Difficult Decisions, Misinformation, and Following The Law

 

Recently, some false and inflammatory information has been shared regarding my decision to honor two administrative subpoenas issued by the Department of Homeland Security (DHS). I cannot stand by and let this false narrative risk damaging community relationships, and I prepared this response to provide accurate, factual information about my decision.

First, some background information in case you’re not familiar.

Two weeks ago, DHS issued me two immigration enforcement subpoenas to produce records related to two individuals in custody of the Washington County Jail. While we issued a clear media release about the reasons for my decision to comply with the subpoenas, that decision has been mischaracterized by a few in a way that seems designed to instill fear and discord in our community.

The DHS subpoenas commanded identifying information on two individuals in our custody:

  1. A registered sex offender who completed a prison sentence for Sex Abuse in the First Degree and now faces additional charges of Displaying Child In Sexual Conduct, Sexual Abuse in the First Degree, and Sodomy in the First Degree.
  2. An individual serving a sentence for Driving Under the Influence of Intoxicants (DUII) and faces charges for another DUII, Reckless Driving and Probation Violation.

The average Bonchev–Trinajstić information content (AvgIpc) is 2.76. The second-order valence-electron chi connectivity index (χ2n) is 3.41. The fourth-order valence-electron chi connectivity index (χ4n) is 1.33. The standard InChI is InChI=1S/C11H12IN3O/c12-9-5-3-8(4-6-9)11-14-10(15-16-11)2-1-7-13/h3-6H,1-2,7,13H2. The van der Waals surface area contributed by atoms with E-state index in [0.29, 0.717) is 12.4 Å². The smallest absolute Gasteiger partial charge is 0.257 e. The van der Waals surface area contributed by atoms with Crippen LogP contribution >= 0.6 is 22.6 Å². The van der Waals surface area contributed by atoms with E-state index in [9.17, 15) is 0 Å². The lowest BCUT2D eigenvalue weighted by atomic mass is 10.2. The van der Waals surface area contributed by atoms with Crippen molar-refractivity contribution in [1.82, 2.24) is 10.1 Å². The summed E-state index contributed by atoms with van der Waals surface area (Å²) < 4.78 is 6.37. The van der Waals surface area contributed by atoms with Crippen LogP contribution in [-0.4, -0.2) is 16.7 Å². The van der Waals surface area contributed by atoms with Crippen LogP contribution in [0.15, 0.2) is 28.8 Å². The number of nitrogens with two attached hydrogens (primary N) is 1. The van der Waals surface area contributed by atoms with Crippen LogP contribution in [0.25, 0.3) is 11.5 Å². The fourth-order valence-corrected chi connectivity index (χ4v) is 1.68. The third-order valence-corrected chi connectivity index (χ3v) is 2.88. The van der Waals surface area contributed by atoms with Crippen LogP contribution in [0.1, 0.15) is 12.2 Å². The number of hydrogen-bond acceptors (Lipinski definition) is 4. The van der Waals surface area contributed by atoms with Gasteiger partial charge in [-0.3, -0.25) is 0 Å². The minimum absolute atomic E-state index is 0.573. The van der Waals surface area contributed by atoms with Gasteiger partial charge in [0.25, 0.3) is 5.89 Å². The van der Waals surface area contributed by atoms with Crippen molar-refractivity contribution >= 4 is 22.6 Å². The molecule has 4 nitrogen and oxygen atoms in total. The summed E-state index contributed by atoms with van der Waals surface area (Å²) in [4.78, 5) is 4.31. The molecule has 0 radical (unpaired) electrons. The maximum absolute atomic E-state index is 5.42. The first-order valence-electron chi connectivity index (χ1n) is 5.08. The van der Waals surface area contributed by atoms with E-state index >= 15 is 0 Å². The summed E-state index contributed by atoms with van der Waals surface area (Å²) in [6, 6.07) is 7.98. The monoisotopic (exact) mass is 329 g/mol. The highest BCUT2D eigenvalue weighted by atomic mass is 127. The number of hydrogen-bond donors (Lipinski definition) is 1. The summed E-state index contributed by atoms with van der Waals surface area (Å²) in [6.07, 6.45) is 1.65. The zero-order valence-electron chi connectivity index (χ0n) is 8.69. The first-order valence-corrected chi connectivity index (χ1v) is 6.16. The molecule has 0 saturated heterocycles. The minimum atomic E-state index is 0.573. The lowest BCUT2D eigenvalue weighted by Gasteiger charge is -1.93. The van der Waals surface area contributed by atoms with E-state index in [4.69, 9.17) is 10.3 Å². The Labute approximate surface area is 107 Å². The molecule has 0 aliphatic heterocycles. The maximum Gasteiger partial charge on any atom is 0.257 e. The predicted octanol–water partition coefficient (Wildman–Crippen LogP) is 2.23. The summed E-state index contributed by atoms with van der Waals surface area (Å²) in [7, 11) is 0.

While the information commanded by these subpoenas is freely available as a public record for any other purpose, Oregon law (ORS 180.805) specifically prohibits public agencies from sharing this information for the purpose of enforcement of federal immigration laws. That statute does allow disclosure for the purpose of enforcing federal immigration law when required by state or federal law. After consulting with counsel, I determined that responding to these subpoenas was indeed required by federal law due to the following factors:

  • These subpoenas were signed by Portland ICE Assistant Field Office Director, who is an official who has federal statutory authority to issue them under 8 USC 1225 (d)(4)(A). The fact these subpoenas were not signed by a judge has no bearing on their validity. Subpoenas are rarely signed by a judge and are almost always signed by an attorney or high-ranking government official. (For instance, if my neighbor were subpoenaed to appear as a witness in court, that subpoena would most likely be signed by an attorney assigned to the case.)
  • In 2017 the 9th Circuit Court of Appeals upheld similar federal administrative subpoenas for pharmacy records and found that the federal administrative subpoena statute preempted Oregon law that required a warrant for the records. See Oregon Prescription Drug Monitoring Program and ACLU v. US Drug Enforcement Agency (9th Circuit June 2017).
  • The only other legal option available would be to file a motion to quash the subpoenas. I have been advised that no good-faith legal basis exists to file such a motion, and attorneys are required by the Oregon State Bar’s rules on professional conduct to have a good faith basis to file all motions.
  • Federal statute specifically provides that if a person neglects or refuses to respond to one of these subpoenas, they may be federally charged with contempt of court (8 USC 1225 (d)(4)(B)).
  • The US Attorney for Oregon said clearly that he was willing to move forward with contempt proceedings if necessary.